(written from a Production point of view)
Conceived well into the CGI-era, when it had become more cost effective, the Dauntless-class vessel was never envisioned to be executed as a physical studio model, but rather as a CGI build. "There wasn't time to build a physical model. Also, the Dauntless needs to distort when it goes into the slipstream, and that's really hard to do with a model.", Ronald B. Moore further elaborated. (Star Trek: Action!, p. 81)
The description of the Dauntless in the script which read, "It shows a STARSHIP, glowing with power, hanging in space. It's sleek, bullet-shaped, as though built for speed. And it's roughly half the size of Voyager"  was the starting point for Rick Sternbach to design the studio model of the Dauntless class. He later recalled, "The U.S.S. Dauntless, NX-01-A, was another one of those tempting bits of get-home technology that turned out to be too good to be true for the Voyager crew. Actually an alien ship disguised by the crafty Arturis (whose name is almost, but not quite, entirely unlike the name of the star Arcturus), the Dauntless was to be used against the humans as revenge for not wiping out the Borg when they had the chance, setting Arturis' people free. The phony Dauntless employed a variation on the different super-duper drives that had been tried but were not repeatable due to micro-plot fractures, thus ensuring that Voyager would take seven seasons to get back to Sector 001. The design of the Dauntless was described as being advanced, but still recognizable as Starfleet, hence the hull plating and thrusters and nacelles and so on. The basic division of shapes was the same, forward hull, engineering hull-type extension, and the nacelles, though the new "addition" was that of the slipstream drive emitter underneath. Remember the USS Relativity? No similarity whatsoever. Probably because of the art tasks required by other episodes, I didn't go much beyond the line drawings seen here. It wasn't a terribly complicated design, though the blended quality of the hull might have presented some unique CG model challenges back then, and I'll let Brandon speak to that."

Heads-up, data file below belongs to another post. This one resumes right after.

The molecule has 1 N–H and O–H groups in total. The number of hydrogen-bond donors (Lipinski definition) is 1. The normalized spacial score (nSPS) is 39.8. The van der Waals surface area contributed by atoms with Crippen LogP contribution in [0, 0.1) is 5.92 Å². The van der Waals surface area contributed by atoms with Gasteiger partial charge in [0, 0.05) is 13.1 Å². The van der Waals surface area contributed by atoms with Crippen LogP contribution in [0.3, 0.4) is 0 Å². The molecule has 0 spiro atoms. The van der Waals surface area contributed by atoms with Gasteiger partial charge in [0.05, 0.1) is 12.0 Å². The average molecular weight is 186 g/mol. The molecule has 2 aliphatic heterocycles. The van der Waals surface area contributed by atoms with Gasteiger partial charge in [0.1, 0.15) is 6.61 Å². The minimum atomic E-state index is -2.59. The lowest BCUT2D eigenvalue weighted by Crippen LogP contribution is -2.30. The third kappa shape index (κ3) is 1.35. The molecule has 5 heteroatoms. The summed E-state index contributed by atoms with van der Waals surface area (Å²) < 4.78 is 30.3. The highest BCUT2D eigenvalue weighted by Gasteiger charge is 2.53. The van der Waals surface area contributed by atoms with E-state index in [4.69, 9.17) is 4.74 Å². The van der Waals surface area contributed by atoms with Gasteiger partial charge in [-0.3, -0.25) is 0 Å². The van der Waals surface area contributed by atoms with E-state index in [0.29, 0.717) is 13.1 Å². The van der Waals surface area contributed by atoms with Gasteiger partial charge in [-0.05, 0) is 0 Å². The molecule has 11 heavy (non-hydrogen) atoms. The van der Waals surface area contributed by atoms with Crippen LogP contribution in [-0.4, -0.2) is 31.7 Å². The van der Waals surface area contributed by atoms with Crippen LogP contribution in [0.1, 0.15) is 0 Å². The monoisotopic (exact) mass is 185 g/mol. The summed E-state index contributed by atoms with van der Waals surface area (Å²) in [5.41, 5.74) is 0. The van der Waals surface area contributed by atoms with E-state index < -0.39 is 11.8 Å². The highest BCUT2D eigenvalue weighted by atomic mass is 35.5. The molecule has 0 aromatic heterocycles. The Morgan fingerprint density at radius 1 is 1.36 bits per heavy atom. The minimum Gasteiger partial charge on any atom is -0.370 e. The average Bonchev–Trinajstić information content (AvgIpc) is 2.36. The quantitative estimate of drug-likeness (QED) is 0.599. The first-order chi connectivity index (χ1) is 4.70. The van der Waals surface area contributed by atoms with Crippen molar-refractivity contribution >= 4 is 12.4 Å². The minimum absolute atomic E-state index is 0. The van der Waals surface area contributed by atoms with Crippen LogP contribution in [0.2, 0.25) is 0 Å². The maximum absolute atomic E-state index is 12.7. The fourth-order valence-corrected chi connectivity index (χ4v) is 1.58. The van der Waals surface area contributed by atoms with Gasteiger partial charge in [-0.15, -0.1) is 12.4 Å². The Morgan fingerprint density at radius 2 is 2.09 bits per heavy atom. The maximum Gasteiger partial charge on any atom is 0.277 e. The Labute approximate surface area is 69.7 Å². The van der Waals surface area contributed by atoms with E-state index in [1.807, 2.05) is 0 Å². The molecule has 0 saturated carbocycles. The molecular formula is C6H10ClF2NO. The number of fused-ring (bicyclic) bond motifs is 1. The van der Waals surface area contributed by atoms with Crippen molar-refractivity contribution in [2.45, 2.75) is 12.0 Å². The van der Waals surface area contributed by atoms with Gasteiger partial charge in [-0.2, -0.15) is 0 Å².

In late February 1998, Sternbach submitted a sheet with preliminary hull shape designs for approval to supervising producer for the episode VOY: "Hope and Fear", Peter Lauritson, which was returned to him on 4 March with a design chosen and with the request to eliminate a bridge module. "This is a tentative approval for this design. As I look at this, I wonder what it is about this particular drawing that the producers liked enough to circle it. I know they want the bridge module shaved off the top, so I'll smooth that over. But the first thing that I have to do is rough out a cross-sectional view for [Scenic Artist] Wendy Drapanas so she can create some backlit graphic designs. I'll rough in some interesting hardware shapes and get this to Wendy in twenty minutes or less," Sternbach commented at the time. (Star Trek: Action!, p. 43). Drapanas went on to create the master systems display featured in engineering.